|Print |Text Size: |||
Will Doig’s column “The Secret Lives of Feral Dogs ” (Slate, 1/17/12) opens with a jolt: the revelation that Harrisburg, Penn., police officers have been instructed to stop bringing strays into the city shelter and, among other options, shoot them instead. It’s a shocking development, something you might expect to read about in the developing world, not here.
But despite all the dog spas and yappy hours in the U.S., there is a fast-growing population of stray and feral dogs and cats in our urban centers, especially collapsing Rust Belt cities. These cities have a host of problems and a lack of money that pushes stray animals down the priority list. When there are no easy, inexpensive or quick solutions to a problem that can become dangerous for citizens, the unthinkable becomes not only thinkable but official policy.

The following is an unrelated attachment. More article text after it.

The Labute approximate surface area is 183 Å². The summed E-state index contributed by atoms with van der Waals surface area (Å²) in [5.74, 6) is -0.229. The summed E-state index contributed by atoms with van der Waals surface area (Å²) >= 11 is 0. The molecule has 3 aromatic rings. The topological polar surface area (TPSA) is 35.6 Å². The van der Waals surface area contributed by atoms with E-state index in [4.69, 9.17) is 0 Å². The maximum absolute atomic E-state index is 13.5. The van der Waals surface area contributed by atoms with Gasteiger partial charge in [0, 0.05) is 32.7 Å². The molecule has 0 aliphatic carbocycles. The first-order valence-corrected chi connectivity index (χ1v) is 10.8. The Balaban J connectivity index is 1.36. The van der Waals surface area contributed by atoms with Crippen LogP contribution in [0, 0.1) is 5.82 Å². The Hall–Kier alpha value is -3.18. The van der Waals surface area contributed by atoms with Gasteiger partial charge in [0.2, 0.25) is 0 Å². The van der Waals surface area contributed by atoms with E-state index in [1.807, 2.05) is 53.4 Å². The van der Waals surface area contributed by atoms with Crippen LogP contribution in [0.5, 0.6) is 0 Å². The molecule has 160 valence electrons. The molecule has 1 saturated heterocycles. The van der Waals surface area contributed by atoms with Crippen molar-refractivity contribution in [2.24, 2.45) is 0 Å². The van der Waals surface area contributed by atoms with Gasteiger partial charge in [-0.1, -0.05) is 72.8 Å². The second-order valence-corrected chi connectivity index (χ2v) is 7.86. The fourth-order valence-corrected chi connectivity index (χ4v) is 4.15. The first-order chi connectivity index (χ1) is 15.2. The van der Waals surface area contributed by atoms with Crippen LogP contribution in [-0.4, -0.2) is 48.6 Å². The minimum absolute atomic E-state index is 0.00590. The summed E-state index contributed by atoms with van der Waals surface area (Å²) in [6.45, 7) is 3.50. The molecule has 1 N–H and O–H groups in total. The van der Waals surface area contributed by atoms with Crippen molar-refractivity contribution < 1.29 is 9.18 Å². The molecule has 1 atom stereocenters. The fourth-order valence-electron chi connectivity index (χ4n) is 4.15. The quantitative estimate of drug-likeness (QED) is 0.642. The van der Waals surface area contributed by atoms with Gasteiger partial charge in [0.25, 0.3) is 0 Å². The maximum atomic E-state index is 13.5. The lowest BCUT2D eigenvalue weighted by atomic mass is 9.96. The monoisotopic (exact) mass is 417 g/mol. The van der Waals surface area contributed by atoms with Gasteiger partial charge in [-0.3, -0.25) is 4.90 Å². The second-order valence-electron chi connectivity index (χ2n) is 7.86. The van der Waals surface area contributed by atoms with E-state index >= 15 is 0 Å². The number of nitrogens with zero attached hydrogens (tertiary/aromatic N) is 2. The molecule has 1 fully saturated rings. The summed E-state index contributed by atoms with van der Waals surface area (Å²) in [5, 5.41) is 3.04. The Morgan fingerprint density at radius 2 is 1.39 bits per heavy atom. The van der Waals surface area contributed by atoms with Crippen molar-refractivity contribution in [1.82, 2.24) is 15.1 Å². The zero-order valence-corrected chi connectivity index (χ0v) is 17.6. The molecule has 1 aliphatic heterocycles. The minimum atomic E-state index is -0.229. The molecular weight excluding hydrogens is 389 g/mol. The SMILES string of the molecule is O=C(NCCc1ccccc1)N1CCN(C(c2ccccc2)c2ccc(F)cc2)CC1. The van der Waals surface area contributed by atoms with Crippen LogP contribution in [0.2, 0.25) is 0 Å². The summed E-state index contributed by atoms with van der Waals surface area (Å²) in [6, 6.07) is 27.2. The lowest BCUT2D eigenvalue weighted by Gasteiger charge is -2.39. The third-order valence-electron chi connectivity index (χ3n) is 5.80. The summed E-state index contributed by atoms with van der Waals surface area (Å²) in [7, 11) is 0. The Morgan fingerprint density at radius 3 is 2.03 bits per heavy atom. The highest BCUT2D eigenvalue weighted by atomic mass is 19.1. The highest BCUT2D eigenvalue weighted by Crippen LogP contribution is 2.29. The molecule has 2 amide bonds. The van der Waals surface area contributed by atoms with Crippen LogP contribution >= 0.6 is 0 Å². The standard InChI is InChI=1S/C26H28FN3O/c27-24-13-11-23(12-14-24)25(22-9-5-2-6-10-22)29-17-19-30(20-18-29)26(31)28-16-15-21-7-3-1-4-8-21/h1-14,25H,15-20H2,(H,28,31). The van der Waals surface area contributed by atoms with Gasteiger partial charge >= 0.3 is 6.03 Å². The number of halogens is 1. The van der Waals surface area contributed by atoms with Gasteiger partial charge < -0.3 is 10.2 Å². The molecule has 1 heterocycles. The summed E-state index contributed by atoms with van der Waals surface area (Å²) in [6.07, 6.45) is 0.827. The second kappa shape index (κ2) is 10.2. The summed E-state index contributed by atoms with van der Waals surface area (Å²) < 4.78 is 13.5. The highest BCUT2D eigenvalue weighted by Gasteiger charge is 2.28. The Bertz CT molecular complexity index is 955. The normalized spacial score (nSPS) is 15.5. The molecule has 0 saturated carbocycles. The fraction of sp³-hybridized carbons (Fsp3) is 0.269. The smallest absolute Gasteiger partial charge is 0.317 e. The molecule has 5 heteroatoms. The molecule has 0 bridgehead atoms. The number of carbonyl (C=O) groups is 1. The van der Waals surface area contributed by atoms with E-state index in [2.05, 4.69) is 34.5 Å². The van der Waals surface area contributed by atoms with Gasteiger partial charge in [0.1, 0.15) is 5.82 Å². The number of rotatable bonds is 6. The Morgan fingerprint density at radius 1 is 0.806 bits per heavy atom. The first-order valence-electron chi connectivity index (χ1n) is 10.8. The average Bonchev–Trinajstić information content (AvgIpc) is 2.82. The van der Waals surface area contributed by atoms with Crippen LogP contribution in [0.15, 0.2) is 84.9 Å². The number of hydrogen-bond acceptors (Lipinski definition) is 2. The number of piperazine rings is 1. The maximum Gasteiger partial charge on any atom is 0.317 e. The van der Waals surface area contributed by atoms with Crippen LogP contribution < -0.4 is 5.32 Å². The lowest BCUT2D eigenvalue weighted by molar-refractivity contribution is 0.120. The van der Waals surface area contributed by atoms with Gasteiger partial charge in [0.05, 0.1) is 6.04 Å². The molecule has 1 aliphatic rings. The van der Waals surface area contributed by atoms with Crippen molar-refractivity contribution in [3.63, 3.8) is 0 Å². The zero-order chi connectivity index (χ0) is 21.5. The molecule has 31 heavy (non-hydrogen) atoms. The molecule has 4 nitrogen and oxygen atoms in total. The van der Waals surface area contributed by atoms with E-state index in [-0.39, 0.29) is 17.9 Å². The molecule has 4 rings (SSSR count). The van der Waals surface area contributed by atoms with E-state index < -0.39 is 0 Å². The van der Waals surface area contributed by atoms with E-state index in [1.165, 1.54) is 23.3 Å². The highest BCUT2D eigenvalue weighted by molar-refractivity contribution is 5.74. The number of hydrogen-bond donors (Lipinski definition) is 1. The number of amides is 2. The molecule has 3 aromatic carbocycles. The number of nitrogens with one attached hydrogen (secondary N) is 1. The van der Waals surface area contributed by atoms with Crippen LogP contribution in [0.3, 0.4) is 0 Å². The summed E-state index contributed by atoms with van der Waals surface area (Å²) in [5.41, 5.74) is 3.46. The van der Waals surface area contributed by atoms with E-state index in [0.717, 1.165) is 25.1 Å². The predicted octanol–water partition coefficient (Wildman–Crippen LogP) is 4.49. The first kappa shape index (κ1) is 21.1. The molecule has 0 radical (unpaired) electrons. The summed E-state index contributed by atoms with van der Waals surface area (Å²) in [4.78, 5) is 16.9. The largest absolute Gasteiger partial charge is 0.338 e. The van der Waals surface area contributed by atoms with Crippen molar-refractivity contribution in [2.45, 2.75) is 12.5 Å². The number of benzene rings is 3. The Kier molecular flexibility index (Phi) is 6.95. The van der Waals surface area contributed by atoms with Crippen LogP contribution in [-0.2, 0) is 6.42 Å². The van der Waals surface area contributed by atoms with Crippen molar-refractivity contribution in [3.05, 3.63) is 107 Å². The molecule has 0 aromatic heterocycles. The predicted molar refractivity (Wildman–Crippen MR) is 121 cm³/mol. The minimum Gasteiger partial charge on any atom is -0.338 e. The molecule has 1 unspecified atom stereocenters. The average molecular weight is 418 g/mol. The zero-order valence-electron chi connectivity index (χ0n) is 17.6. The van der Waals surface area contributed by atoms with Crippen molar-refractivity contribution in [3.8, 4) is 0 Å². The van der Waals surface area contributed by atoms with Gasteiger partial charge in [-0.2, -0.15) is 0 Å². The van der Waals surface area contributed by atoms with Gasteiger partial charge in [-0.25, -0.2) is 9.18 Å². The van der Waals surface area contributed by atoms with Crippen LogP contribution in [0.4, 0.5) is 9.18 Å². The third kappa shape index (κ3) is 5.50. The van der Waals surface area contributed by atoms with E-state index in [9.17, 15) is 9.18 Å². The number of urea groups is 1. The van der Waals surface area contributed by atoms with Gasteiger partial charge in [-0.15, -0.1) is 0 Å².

I first came to understand the extent of the problem when I wrote about Gateway Pet Guardians (Bark, Sept/Oct 2010) , a handful of volunteers who feed, spay and release (when they can) and/or find homes for some of the many strays in East St. Louis, Ill. The tales of flea- and tick-infested and malnourished strays living in a landscape of fallendown buildings, burned-out houses and urban prairie was heart-wrenching.
Until then, I’d understood the homeless dog issue in terms of individual surrenders of dogs at shelters, dogs taken in puppy mill raids and lost dogs. I hadn’t ever appreciated the role played by these urban feral packs. Nor their unique challenges.
As long-term street dogs, many are not adoptable. Trap-neuter-release programs may help slow the population growth but they leave dogs in conditions where they are very likely to suffer and may injure people. I appreciate Doig’s bringing the situation to our attention but I wish there was more to be said about solutions.